BRUSSELS — Greece and its European creditors on Friday sought to bridge major differences over Athens' request for a six-month loan extension that might keep it from falling out of the euro.
Facing the Greek request was the insistence by several eurozone nations, led by Germany, that there would be no escaping the painful reforms, spending cuts and tax increases long demanded of Athens in exchange for the loans.
Friday's meeting was the third among finance ministers from the 19-nation eurozone in just over a week as Greece's European bailout program is due to expire on Feb. 28.
If no deal is reached by then, the country faces the risk of bankruptcy and an eventual exit from the single currency union — a move that neither side wants as it would create huge uncertainty for the country and region.
Friday's emergency meeting was called to respond to the left-wing Greek government's demand for more time to finalize its current bailout program and negotiate new arrangements with its partners that will be less onerous on Greek citizens.
A deal at the talks is far from certain.
The proposal did not promise to continue all of the budget cuts and reforms that the eurozone has been adamant it should stick to. Germany, the most influential creditor, has claimed Greece's latest proposal is a "Trojan horse" to help the government dodge its commitments.
Greek Prime Minister Alexis Tsipras swept to power last month on a pledge to ease the budget belt-tightening and reorganize the 240 billion euro ($272 billion) bailout debt.
So far, the government has sometimes sent out mixed messages which did not go down well with the other eurozone nations and European Union institutions.
"The Greeks have acted like elephants in a China shop," German EU Commissioner Guenther Oettinger told Deutschlandfunk Friday. "Now they slowly realize what the real numbers are. But they have already done quite a bit to sap the confidence of their European partners."
The EU Commission distanced itself from Oettinger's remarks, saying that he spoke in a personal capacity.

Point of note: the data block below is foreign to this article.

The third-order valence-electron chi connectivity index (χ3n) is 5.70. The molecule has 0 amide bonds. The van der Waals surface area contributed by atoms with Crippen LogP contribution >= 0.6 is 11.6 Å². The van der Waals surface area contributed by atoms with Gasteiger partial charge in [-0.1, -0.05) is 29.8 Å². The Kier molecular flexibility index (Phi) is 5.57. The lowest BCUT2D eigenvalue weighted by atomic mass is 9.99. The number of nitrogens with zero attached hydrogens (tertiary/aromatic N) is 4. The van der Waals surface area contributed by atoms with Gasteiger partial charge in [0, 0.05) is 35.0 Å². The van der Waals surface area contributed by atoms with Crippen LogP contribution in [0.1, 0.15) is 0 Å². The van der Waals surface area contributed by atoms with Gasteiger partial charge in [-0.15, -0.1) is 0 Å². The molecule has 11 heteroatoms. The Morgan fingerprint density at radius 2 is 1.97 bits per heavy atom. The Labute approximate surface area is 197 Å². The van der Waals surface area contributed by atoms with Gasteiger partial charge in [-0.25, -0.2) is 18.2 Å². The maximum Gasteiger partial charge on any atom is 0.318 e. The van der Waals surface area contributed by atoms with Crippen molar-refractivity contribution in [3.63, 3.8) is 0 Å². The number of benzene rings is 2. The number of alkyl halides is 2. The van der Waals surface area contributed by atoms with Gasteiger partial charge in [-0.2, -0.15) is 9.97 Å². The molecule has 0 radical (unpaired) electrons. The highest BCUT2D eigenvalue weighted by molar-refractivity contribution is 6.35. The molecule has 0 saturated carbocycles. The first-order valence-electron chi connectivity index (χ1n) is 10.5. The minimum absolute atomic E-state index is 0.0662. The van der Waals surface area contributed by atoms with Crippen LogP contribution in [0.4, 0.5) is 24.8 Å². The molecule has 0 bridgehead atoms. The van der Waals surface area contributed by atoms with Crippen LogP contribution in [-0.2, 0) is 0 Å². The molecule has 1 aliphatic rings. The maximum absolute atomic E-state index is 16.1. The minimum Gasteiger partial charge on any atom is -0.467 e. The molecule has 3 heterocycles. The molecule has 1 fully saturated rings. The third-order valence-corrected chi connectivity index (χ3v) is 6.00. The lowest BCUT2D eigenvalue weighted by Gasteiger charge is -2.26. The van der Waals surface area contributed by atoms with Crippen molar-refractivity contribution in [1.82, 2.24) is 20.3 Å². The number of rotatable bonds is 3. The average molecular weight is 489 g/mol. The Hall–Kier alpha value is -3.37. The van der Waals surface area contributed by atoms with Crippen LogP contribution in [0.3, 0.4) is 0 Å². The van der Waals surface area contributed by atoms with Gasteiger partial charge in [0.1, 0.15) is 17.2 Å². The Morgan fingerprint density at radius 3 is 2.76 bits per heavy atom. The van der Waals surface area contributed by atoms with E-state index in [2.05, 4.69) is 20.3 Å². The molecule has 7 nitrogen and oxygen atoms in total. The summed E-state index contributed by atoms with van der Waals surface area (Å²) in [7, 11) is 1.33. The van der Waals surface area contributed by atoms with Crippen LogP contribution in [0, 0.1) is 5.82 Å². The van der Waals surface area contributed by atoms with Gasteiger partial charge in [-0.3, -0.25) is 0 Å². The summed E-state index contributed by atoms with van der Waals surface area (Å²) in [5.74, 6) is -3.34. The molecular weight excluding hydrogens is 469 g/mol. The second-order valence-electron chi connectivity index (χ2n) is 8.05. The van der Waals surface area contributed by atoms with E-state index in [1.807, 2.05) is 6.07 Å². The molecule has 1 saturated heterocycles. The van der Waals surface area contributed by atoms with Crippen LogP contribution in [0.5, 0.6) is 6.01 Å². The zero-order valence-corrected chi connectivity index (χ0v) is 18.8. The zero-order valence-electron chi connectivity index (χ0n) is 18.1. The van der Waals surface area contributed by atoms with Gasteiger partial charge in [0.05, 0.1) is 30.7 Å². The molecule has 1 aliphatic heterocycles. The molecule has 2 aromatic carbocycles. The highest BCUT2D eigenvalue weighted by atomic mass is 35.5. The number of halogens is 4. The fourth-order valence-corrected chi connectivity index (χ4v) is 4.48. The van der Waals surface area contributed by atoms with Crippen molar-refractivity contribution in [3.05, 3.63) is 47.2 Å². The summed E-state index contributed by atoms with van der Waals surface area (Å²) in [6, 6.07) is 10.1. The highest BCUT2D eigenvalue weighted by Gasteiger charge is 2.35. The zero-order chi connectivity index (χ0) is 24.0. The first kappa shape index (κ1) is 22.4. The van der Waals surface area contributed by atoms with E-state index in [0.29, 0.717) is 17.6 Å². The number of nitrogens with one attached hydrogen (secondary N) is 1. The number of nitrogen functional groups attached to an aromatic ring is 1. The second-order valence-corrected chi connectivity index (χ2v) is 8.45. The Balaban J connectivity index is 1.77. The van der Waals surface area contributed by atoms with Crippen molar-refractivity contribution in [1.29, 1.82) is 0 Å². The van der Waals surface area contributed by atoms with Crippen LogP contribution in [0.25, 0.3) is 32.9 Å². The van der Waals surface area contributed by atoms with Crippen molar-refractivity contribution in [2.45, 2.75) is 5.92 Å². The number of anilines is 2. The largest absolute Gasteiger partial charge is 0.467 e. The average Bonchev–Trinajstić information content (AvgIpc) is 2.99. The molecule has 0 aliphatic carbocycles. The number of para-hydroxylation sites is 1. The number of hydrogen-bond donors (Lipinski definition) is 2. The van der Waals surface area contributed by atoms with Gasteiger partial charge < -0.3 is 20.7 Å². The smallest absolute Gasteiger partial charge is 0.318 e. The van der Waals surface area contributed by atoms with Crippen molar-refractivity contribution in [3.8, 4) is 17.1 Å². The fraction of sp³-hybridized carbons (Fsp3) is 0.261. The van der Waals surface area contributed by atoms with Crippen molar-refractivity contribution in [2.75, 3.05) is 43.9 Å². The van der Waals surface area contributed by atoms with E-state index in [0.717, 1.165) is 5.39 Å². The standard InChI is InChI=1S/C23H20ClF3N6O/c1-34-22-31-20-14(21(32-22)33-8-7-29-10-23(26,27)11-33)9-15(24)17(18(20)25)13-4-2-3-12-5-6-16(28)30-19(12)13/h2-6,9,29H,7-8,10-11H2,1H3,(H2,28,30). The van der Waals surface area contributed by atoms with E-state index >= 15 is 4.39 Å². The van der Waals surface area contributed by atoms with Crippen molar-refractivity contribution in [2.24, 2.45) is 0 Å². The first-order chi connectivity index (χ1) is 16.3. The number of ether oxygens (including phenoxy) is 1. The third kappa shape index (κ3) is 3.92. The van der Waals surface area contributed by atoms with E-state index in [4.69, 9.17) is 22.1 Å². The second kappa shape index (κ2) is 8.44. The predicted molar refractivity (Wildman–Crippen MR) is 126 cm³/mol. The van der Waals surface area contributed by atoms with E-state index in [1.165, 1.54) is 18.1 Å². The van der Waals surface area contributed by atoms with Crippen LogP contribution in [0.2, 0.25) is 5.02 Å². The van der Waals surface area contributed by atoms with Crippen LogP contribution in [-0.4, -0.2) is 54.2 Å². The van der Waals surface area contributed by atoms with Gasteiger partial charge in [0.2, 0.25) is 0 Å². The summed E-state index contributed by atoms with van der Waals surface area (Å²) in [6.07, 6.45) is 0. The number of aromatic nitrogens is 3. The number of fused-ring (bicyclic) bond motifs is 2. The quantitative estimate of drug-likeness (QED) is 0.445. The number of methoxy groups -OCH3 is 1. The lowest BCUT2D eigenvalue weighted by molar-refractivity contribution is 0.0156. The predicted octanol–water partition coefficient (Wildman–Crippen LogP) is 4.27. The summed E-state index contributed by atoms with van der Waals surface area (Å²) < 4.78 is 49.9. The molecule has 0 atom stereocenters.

The Greek government has faced the unpalatable prospect of reneging on its election promises to ease the austerity measures weighing so heavily on Greek citizens, or possibly leaving the group of countries using the euro single currency.
In the short term, if no solution is found, Greece could be left to handle its debts alone from next month.
Late Thursday, Tsipras held telephone conversations with French President Francois Hollande and German Chancellor Angela Merkel after Germany sharply criticized the Greek compromise offer.
Germany argues that Greece has failed to provide detailed alternatives to cost-cutting reforms imposed by the previous government that helped the country balance its budget after decades of excessive borrowing.
"There are a lot of questions that have to be cleared up," German Finance Ministry spokeswoman Marianne Kothe said Friday. "And the problem is not so much what is in the application as what is not in there."
The Netherlands also wants more light shed on Greece's request.
"We will ask the Greeks for clarification," Dutch Secretary of State for Finance Eric Wiebes said as he arrived at EU headquarters. "This session should show whether indeed the Greeks are willing to meet all conditions. And if that is so, then for sure we can discuss an extension."
The Commission was slightly more upbeat than Oettinger but remained cautious, with spokesman Margaritis Schinas saying a deal could be found "if everyone is reasonable, but we are not there yet. We expect further work will be needed."